The resignations in January of the California High-Speed Rail Authority's chief executive officer, Roelof van Ark, and its chairman, Thomas Umberg, several months before construction is scheduled to begin the first leg of high-speed-rail construction in the Central Valley, puts the alternative transportation initiative under renewed scrutiny. During Van Ark's 20-month tenure, costs were revised. Estimates more than doubled, to $98.5-billion. That huge dollar amount further erodes public support for the project and undermines its funding.
Gov. Jerry Brown (D) compares the project to other great public works that were first mocked but later successfully completed: the Central Valley Water Project, the interstate highway system, Bay Area Rapid Transit and the Panama and Suez canals. "The critics were wrong then and they're wrong now," Brown said in his Jan. 18 state-of-the-state address.
Richard Doty, HNTB vice president and high-speed-rail programs director in the transportation engineering consultant's Oakland office, supports Brown's vision. "I've worked on high-speed-rail projects in Korea and in Europe, and I give the governor credit for proposing to solve a problem with a system that the rest of the world found to be a good solution." He adds, "The cost of entry is high, but we can remember that the airlines don't pay for airports and the bus lines don't pay for roads. Governments pay for the infrastructure."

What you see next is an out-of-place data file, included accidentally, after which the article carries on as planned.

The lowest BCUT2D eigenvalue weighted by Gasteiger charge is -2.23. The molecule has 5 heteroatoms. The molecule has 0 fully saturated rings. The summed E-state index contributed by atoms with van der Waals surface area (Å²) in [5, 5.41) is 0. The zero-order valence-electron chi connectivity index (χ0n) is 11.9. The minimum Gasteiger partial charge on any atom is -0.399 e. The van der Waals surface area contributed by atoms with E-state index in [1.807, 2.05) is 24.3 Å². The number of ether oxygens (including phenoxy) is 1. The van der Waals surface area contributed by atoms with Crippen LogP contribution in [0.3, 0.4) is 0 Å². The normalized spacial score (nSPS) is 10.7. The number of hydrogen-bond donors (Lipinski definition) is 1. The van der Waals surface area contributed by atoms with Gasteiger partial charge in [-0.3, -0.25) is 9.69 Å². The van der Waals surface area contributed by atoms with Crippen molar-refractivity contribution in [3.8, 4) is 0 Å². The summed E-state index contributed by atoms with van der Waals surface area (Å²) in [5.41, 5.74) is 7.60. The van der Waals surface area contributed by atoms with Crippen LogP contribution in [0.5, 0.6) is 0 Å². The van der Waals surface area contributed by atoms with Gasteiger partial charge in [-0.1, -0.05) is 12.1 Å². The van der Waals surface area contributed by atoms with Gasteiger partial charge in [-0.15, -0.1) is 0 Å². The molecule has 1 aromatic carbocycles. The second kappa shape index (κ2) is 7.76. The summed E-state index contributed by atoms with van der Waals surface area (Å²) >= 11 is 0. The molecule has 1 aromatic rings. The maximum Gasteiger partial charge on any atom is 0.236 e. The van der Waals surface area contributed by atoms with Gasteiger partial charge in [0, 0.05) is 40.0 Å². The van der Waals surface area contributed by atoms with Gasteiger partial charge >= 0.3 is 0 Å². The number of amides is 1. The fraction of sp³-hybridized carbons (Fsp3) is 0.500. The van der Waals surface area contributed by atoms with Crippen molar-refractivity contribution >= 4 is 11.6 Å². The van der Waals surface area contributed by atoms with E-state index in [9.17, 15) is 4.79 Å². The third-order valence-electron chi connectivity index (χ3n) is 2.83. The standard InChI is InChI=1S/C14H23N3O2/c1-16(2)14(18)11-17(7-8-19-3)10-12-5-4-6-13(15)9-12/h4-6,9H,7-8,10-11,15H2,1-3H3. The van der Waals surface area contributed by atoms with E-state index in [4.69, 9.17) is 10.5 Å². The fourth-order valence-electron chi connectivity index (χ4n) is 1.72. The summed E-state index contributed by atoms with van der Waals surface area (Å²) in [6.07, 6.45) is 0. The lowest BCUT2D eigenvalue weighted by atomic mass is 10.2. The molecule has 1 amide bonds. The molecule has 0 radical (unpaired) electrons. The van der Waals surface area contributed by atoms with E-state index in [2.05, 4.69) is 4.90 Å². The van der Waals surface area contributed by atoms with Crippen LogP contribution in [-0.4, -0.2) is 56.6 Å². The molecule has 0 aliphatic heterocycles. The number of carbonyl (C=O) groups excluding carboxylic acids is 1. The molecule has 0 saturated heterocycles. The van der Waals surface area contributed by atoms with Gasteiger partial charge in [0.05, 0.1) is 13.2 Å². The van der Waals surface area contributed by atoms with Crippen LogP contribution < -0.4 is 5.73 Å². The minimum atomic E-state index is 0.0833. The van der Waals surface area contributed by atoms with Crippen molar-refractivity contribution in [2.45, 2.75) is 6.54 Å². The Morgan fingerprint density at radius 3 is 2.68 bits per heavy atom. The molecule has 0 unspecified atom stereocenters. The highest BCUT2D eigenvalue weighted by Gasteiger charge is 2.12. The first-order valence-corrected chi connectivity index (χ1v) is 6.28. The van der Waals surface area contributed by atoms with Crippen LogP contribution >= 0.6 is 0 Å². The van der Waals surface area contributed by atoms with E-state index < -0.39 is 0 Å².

Susan Handy, professor of environmental science and director of the sustainable transportation center at the University of California, Davis, thinks the alternatives to rail are not attractive, but she is concerned about the effect on the state's land use and farming. She says, "It has the potential to contribute to further sprawl in the Central Valley, with potential increased pressure on prime agricultural lands."